The application of a function may sometimes yield invalid results (e.g. a division by zero). As in the case of a MiningField, the attribute invalidValueTreatment can be used to specify how such invalid values should be treated. This attribute’s default value returnInvalid causes the model to return a value indicating an invalid result. On the other hand, the invalidValueTreatment value asMissing replaces the invalid value with a missing value. Note that, in this case, if a defaultValue is also specified then the default value is returned instead of a missing value. Finally, in the context of an Apply, the value asIs is equivalent to returnInvalid as an invalid value cannot be propagated further.

Output table for Apply

('*' stands for any combination, empty cell stands for no value)

function input(s) mapMissingTo defaultValue invalidValueTreatment function output apply output
at least one missing map_missing_val * * not computed map_missing_val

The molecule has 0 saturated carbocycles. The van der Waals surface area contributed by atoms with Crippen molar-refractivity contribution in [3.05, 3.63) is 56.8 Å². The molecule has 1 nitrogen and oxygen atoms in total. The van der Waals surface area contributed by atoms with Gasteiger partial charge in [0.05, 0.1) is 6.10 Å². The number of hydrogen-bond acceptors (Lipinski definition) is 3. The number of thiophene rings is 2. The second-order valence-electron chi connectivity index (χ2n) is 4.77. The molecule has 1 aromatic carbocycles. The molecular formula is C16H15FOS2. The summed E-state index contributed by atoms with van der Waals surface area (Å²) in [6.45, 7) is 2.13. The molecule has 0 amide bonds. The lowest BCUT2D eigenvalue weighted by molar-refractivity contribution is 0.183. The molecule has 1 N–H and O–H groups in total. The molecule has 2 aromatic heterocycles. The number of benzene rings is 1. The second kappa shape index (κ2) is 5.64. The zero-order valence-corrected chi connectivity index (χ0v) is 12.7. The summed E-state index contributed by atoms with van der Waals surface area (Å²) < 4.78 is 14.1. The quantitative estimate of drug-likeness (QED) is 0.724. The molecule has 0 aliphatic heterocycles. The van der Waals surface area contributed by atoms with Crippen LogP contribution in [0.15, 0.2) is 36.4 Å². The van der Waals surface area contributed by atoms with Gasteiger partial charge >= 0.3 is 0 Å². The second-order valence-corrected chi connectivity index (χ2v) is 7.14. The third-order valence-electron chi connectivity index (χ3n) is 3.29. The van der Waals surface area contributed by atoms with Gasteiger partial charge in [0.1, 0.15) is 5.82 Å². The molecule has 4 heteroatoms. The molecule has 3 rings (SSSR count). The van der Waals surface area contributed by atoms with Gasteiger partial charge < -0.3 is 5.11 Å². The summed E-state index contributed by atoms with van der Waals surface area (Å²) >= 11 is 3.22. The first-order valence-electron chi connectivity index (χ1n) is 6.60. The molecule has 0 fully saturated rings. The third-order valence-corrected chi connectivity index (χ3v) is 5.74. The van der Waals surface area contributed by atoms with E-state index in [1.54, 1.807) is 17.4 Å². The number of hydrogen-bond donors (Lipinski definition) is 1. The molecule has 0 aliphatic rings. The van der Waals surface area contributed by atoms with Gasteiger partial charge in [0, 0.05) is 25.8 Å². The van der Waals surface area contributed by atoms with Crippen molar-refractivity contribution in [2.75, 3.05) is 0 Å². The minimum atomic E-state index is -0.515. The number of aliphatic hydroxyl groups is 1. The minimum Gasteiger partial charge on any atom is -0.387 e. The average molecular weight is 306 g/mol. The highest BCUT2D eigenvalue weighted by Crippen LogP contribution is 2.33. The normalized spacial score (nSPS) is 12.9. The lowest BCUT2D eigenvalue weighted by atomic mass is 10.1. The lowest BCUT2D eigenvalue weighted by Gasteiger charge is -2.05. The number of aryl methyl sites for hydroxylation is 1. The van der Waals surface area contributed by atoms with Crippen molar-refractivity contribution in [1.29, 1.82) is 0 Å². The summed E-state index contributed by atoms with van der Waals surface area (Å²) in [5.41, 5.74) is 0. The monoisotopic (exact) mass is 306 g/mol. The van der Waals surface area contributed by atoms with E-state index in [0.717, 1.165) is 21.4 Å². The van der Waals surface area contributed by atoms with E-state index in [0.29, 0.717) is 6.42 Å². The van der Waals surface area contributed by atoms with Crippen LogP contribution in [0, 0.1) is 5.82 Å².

no input value is missing OR mapMissingTo is empty * * out_val out_val
default_val * default_val
returnInvalid invalid returnInvalid
asMissing invalid
defaut_val asMissing invalid defaut_val

Example applying a built-in function

Data cleansing is one of the common tasks done in preparing data for mining. Some of these operations can be supported directly in a PMML model. The following example demonstrates how to convert string values to upper case by applying the built-in function uppercase.

Assuming that the original input data contains names of product groups and the names are provided in the field "prodgroup", we define a new DerivedField named PGNorm where all values use upper case characters.

<DerivedField name="PGNorm" dataType="string" optype="categorical">
  <Apply function="uppercase">